Scientists and medical researchers for many years disagreed on the exact definition of a pandemic (whether it is a pandemic or an epidemic), but they all agree on one thing: this term describes the widespread spread of the disease in excess of accepted standards. And it is quite obvious that humanity has not yet learned how to cope with new infections that are emerging again and again.
Pandemics are large outbreaks of disease that affect several countries and pose serious risks to health, social and economic development. A pathogen rapidly spreading across the globe is potentially capable of killing tens of millions of people, destroying the economy and destabilizing national security. Climate change, urbanization, lack of water and sanitation are factors that contribute to the rapid spread of catastrophic outbreaks.
The UN predicts that by 2050 the world’s urban population will double or even triple, and most of the population density growth will occur in the CIS countries. And population density directly correlates with the rate of transmission of respiratory and fecal-oral pathogens (mycobacterium tuberculosis, influenza, cholera, rotaviruses, helminths). So there is something to be afraid of.
Cholera, bubonic plague, smallpox and flu are some of the most brutal killers in human history. And outbreaks of these diseases beyond international borders are correctly defined as a pandemic. Smallpox throughout history has killed between 300 and 500 million people in 12,000 years of its existence.
By the way! Between 1940 and 2004, 335 cases of new infectious diseases were recorded worldwide.
If you look at the history of pandemic infectious diseases on a global scale, then on average they appeared every 10 years, but now, unfortunately, the frequency between infections is frighteningly short:
- 2003 – Acute respiratory syndrome (SARS);
- 2007 – H1N5 flu (bird flu);
- 2009 – H1N1 (swine flu pandemic);
- 2012 – Middle East respiratory syndrome;
- 2014 – Ebola;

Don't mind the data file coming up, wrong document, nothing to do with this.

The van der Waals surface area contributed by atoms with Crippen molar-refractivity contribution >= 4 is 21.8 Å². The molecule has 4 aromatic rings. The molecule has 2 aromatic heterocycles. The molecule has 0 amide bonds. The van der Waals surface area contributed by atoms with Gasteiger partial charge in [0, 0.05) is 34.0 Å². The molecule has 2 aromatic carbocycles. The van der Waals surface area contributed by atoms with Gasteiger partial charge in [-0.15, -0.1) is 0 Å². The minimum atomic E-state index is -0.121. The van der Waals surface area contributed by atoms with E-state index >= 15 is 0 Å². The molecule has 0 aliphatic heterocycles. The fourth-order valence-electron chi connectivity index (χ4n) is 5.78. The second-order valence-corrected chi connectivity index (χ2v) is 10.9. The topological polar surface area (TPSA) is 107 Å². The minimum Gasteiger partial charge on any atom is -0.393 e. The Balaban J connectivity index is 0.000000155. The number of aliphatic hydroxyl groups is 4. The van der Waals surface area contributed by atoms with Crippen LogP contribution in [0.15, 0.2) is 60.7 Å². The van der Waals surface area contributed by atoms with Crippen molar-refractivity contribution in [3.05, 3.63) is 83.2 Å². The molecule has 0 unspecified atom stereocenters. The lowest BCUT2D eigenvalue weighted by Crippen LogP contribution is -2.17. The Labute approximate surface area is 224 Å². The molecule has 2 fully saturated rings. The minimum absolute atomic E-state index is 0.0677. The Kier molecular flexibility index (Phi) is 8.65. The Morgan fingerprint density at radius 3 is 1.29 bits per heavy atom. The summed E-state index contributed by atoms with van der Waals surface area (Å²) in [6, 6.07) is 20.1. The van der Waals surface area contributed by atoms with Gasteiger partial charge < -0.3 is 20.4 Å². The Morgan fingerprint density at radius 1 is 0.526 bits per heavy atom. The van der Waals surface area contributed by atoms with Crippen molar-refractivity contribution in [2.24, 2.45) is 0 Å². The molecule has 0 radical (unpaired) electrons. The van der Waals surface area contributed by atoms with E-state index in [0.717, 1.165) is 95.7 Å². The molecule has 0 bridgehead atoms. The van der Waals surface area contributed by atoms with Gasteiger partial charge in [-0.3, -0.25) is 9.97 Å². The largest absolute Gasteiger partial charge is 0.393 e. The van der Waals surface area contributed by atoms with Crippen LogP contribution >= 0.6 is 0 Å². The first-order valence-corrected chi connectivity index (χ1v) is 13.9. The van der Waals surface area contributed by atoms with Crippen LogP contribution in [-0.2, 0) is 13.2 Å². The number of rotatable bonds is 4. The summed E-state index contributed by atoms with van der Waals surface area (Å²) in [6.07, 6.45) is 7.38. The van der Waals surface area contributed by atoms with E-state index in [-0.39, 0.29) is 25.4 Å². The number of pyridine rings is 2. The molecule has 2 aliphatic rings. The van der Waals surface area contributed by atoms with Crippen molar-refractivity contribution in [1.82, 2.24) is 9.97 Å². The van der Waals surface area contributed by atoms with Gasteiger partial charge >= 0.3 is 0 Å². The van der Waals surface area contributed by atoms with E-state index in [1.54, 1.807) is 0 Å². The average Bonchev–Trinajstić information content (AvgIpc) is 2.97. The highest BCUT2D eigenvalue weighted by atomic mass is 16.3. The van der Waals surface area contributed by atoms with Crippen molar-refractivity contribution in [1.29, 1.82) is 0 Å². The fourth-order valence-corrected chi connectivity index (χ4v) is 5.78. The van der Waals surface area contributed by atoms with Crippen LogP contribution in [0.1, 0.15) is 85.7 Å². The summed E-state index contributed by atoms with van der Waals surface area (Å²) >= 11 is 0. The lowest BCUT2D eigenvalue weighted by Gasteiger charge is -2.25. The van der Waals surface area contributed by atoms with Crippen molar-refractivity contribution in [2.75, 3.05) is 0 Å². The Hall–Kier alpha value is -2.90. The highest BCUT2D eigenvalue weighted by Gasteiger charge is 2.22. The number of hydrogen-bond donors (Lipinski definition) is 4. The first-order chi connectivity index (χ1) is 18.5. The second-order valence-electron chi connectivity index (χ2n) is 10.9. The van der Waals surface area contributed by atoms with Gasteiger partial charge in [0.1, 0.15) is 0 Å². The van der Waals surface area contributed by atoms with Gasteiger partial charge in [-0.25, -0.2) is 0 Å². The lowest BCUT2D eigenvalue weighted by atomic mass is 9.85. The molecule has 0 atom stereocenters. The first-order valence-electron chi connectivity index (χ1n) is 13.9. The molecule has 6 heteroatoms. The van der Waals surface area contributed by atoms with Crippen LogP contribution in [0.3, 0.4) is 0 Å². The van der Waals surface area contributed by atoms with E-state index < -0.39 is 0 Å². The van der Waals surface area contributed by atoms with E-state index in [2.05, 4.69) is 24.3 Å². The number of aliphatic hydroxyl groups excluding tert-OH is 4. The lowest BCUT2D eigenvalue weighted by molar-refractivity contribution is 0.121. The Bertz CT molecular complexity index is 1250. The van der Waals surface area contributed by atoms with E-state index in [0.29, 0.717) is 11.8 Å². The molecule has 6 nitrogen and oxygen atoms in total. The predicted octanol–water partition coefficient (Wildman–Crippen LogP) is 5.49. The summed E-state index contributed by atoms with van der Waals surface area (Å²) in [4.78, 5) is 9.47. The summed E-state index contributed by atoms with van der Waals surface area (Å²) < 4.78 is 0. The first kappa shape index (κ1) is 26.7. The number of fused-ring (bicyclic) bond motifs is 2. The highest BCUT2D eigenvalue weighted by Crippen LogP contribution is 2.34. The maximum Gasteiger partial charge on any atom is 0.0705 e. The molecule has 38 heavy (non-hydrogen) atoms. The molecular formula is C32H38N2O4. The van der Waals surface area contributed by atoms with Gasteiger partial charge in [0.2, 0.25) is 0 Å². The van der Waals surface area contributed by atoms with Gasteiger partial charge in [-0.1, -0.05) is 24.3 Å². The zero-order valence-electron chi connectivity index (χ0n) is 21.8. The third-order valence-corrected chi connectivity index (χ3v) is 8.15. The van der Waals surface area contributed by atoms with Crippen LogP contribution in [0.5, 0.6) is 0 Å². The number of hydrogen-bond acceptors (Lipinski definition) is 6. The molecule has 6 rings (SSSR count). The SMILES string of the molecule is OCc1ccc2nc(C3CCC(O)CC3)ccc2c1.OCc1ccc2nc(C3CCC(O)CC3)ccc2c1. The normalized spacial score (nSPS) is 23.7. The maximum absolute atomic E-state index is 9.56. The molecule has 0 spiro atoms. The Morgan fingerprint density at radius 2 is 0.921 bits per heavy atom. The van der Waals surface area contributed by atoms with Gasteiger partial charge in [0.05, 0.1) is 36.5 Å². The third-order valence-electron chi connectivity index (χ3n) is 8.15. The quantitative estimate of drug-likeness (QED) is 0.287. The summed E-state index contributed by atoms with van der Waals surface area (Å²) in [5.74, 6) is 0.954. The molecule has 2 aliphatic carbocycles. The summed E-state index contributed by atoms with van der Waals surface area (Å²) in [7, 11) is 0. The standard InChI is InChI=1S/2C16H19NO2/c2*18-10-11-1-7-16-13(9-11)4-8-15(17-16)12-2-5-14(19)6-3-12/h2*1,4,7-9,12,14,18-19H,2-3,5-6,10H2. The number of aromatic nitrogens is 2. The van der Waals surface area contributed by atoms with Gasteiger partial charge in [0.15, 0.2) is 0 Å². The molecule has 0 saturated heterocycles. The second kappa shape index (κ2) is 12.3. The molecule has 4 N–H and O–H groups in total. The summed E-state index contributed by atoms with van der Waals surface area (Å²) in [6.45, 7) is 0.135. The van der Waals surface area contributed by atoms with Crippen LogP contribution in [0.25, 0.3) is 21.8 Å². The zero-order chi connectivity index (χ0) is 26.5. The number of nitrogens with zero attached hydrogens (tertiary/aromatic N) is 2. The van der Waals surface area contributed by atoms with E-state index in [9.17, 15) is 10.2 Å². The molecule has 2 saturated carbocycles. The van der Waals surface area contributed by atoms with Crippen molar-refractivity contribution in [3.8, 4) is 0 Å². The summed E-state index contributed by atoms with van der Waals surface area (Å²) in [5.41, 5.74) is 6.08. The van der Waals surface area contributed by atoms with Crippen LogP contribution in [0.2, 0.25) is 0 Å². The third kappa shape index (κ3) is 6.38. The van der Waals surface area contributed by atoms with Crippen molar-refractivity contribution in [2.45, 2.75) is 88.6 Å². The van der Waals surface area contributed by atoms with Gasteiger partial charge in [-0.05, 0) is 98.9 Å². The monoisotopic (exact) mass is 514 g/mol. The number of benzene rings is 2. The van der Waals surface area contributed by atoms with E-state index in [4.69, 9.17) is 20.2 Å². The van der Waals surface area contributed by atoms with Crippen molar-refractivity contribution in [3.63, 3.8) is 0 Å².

- 2019 – COVID-19 (the first recognized pandemic since H1N1).
The recent Ebola virus outbreak that has claimed the lives of thousands of people is still being held back in West Africa. Perhaps someday this outbreak will also become a pandemic, but so far it is considered an epidemic, and therefore is not included in this list. The West African Ebola pandemic has once again shown that the world is in no way prepared to respond to a global health emergency:
- 11,158 people died in 9 countries due to a delayed reaction;
- global economic losses totaled more than $ 15 billion.
It is clear that certain lessons should have been learned from the Ebola outbreak, but failed.
The onset of coronavirus
The world has never encountered a coronavirus pandemic. For several months, more than 180,000 cases of the disease were recorded in 114 countries, more than 4,000 people died and thousands more are fighting for their lives in hospitals. In Italy, more than 680 people died from COVID-19, and the total number of cases continues to increase dramatically. The country has 10,000 cases, second only to China. Over 9,000 cases have been reported in Iran, and over 7,700 in South Korea.
And only after that, WHO recognized the disease caused by coronavirus, a pandemic. The Director General of the World Health Organization calls on all citizens to take urgent and aggressive measures to prevent infection. The alarm bell rang, and what’s next, panic?
Can general madness be justified?
WHO experts did not want to “call” the outbreak a pandemic, as this would increase the risk of public panic. But this happened, and people began to panic, not because they are stupid, but because the end seems to be getting closer. But is it worth it to worry?
V. Yolov, a doctor from Bulgaria, argues that contracting the virus is less likely than winning the lottery. Yes, if you have direct contact with infected Chinese or Italians, you will get sick, but even in this case, do not despair, because:
- more than 80% of cases are mild;
- only 5% of diseases are critical.
This means that even if you “pick up” the coronavirus, most likely you will recover.
Important! The mortality rate from SARS is 10%, while from KOVID-19 it is only 3.5%.
On the worst day in the history of coronavirus (February 10), 108 people died in China. During the same day, more than 26,000 people died from oncology, more than 24,000 died from cardiovascular disorders, and more than 4,000 people died from diabetes. All this proves that excessive panic is useless. Do not succumb to provocations and stop buying everything at pharmacies and supermarkets.
Instead of devoting huge resources to “responding” to the pandemic, WHO and other organizations should devote funds to actually prevent infectious outbreaks. Providing and investing preparedness before the onset of the crisis will save the lives of thousands of people, and ultimately save money. And you do not panic, observe personal hygiene, maintain your immunity with high-quality nutrition and vitamins, and live “to the fullest.”